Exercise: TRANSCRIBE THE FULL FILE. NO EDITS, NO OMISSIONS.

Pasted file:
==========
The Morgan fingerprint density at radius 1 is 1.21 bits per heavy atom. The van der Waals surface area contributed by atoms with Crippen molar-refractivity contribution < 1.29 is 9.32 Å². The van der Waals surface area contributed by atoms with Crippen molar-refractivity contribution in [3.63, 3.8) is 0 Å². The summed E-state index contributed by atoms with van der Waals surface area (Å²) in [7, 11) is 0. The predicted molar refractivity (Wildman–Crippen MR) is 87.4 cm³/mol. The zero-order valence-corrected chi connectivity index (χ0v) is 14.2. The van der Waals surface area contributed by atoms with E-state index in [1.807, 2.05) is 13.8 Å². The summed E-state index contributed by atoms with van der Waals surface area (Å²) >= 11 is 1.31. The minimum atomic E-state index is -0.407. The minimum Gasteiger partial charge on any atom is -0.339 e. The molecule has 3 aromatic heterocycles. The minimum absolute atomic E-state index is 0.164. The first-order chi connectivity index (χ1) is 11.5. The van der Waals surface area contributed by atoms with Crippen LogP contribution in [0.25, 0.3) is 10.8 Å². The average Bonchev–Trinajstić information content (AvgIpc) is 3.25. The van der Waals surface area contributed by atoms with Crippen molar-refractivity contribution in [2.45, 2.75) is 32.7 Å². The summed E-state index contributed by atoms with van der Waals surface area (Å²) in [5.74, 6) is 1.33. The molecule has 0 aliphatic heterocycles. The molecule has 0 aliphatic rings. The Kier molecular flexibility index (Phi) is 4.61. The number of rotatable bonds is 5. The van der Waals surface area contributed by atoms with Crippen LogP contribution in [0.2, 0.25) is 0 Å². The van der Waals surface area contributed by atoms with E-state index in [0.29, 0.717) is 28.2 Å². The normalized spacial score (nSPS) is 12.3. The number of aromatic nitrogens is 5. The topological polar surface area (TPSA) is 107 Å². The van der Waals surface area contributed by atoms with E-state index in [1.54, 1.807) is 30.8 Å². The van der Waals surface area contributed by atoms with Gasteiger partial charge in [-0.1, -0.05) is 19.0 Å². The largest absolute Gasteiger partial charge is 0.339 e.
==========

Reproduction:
The Morgan fingerprint density at radius 1 is 1.21 bits per heavy atom. The van der Waals surface area contributed by atoms with Crippen molar-refractivity contribution < 1.29 is 9.32 Å². The van der Waals surface area contributed by atoms with Crippen molar-refractivity contribution in [3.63, 3.8) is 0 Å². The summed E-state index contributed by atoms with van der Waals surface area (Å²) in [7, 11) is 0. The predicted molar refractivity (Wildman–Crippen MR) is 87.4 cm³/mol. The zero-order valence-corrected chi connectivity index (χ0v) is 14.2. The van der Waals surface area contributed by atoms with E-state index in [1.807, 2.05) is 13.8 Å². The summed E-state index contributed by atoms with van der Waals surface area (Å²) >= 11 is 1.31. The minimum atomic E-state index is -0.407. The minimum Gasteiger partial charge on any atom is -0.339 e. The molecule has 3 aromatic heterocycles. The minimum absolute atomic E-state index is 0.164. The first-order chi connectivity index (χ1) is 11.5. The van der Waals surface area contributed by atoms with Crippen LogP contribution in [0.25, 0.3) is 10.8 Å². The average Bonchev–Trinajstić information content (AvgIpc) is 3.25. The van der Waals surface area contributed by atoms with Crippen molar-refractivity contribution in [2.45, 2.75) is 32.7 Å². The summed E-state index contributed by atoms with van der Waals surface area (Å²) in [5.74, 6) is 1.33. The molecule has 0 aliphatic heterocycles. The molecule has 0 aliphatic rings. The Kier molecular flexibility index (Phi) is 4.61. The number of rotatable bonds is 5. The van der Waals surface area contributed by atoms with Crippen LogP contribution in [0.2, 0.25) is 0 Å². The van der Waals surface area contributed by atoms with E-state index in [0.29, 0.717) is 28.2 Å². The normalized spacial score (nSPS) is 12.3. The number of aromatic nitrogens is 5. The topological polar surface area (TPSA) is 107 Å². The van der Waals surface area contributed by atoms with E-state index in [1.54, 1.807) is 30.8 Å². The van der Waals surface area contributed by atoms with Gasteiger partial charge in [-0.1, -0.05) is 19.0 Å². The largest absolute Gasteiger partial charge is 0.339 e.